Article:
Guinea is quietly marking the first anniversary of a military government the United Nations says has committed crimes against humanity. All demonstrations are banned.
In the hours after President Lansana Conte's death one year ago, Guinea's military moved quickly to suspend the constitution.
Seizing power, Army Captain Moussa Dadis Camara said he asked God to take him far from injustice, corruption, impunity, and tribalism to prevent bloody violence. The 44-year-old head of army fuel supplies said the military was protecting Guinea from a dysfunctional constitution.
Captain Camara said it is not the ambition of the military to keep power, but rather to avoid war because, he asked, what would happen in a power struggle between political parties, the national assembly, and the Conte government?
There was no power struggle as civilian politicians surrendered.
Vowing to fight corruption and promising not to run in elections, Captain Camara initially enjoyed some popular support.
But daylight banditry by uniformed soldiers and the ruling council's decision that soldiers can stand as political candidates led to increasingly vocal opposition.
Thousands of people demonstrated September 28 against Captain Camara's expected presidential candidacy. At least 157 people were killed when soldiers opened fire. As many as 100 women were raped and sexually assaulted.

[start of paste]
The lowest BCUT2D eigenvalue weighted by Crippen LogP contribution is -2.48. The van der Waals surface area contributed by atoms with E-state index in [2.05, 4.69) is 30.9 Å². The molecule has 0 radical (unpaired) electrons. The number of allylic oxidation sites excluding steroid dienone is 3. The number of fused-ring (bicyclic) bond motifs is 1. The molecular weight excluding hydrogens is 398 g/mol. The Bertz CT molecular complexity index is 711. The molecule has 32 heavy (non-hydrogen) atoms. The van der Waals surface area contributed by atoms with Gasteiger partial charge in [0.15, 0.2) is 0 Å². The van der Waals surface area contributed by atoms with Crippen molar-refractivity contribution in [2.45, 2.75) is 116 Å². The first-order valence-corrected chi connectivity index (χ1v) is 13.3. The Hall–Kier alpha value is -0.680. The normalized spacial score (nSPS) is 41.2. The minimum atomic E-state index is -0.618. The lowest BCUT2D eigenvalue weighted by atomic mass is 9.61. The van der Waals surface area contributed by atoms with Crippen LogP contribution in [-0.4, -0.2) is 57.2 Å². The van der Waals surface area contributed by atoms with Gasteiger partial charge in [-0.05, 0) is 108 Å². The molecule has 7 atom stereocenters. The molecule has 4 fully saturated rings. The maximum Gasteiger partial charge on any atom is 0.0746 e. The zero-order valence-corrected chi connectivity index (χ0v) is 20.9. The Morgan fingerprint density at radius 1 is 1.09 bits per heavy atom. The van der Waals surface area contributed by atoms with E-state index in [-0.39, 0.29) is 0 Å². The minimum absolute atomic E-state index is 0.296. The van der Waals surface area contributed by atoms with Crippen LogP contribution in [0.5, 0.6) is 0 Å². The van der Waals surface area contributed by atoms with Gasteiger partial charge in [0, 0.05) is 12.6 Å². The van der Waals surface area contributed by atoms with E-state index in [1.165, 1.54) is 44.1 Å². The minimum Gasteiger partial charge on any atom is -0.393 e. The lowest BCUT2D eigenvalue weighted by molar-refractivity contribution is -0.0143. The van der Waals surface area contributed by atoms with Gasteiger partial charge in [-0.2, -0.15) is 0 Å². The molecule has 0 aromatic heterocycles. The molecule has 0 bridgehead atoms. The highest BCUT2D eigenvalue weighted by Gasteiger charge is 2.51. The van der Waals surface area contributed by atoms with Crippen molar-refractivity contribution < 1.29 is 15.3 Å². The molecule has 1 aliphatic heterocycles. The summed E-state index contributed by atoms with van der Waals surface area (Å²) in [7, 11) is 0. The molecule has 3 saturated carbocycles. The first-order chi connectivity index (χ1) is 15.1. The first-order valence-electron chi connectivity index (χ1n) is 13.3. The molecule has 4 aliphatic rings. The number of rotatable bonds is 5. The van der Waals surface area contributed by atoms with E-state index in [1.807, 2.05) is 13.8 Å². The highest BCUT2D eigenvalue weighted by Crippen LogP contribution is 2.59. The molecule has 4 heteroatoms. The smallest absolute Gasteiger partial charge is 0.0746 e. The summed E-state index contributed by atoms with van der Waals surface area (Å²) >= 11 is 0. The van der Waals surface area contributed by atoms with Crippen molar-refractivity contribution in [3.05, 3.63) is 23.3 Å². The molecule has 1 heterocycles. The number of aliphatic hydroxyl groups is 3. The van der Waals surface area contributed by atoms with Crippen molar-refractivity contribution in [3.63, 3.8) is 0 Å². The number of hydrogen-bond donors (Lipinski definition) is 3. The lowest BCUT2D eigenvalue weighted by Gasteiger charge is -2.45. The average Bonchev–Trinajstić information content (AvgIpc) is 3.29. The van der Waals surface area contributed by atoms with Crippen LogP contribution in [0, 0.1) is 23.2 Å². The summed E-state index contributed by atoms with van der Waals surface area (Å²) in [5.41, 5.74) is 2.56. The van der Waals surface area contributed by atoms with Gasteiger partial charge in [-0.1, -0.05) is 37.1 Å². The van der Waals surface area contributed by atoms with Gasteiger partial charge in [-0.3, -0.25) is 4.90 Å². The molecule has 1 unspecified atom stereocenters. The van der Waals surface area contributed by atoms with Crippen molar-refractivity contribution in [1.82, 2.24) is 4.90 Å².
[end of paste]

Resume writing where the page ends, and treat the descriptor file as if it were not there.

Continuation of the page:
A U.N. inquiry says the violence amounts to a crime against humanity that is directly attributable to the military government, including Captain Camara. He blamed political opponents and "uncontrollable elements" of the military.
The former head of the presidential guard says Captain Camara tried to blame him for the violence, so he shot the captain in the head three weeks ago and escaped with a small group of soldiers.
In the political instability that has followed, international mediators have called for an outside protection force. Tierno Madjou Sow is president of Guinea's Human Rights Organization.
Sow says the Guinean people have no protection from an army that injures them, kills them and loots their possessions. Normally, he says, an army exists to serve the people not to serve individual interests or politics.
With Captain Camara recovering in a Moroccan military hospital, Defense Minister Sekouba Konate has taken charge, calling for discipline.
General Konate has toured military barracks in the capital, saying soldiers must now reassure the Guinean people.
He says that among young people in the army, there are some who are very bad and they must be humbled because what happened before should not happen again. The general says the army must recognize that inside its own forces there are some people who have sown discord. And, he says, we know who they are.
Aliou Barry heads Guinea's national observer mission on human rights.
Barry says Guineans are living with insecurity. He says he likes General Konate's call for order, but fears the level of dissonance within the ruling military council.
That council says the deployment of any outside military force would be an act of war. It rejects international mediators' demands that soldiers not be allowed to run in elections.
There is no official word on when Captain Camara might return to Guinea. And that uncertainty is overshadowing talks on a possible power sharing agreement.
In a national radio program marking the anniversary of the coup, military spokesman Colonel Moussa Keita said Captain Camara is "doing very well" and "will be back to Conakry soon."
French Foreign Minister Bernard Kouchner told lawmakers in Paris this week that he hopes Captain Camara does not return to Guinea, as he says that could trigger civil war.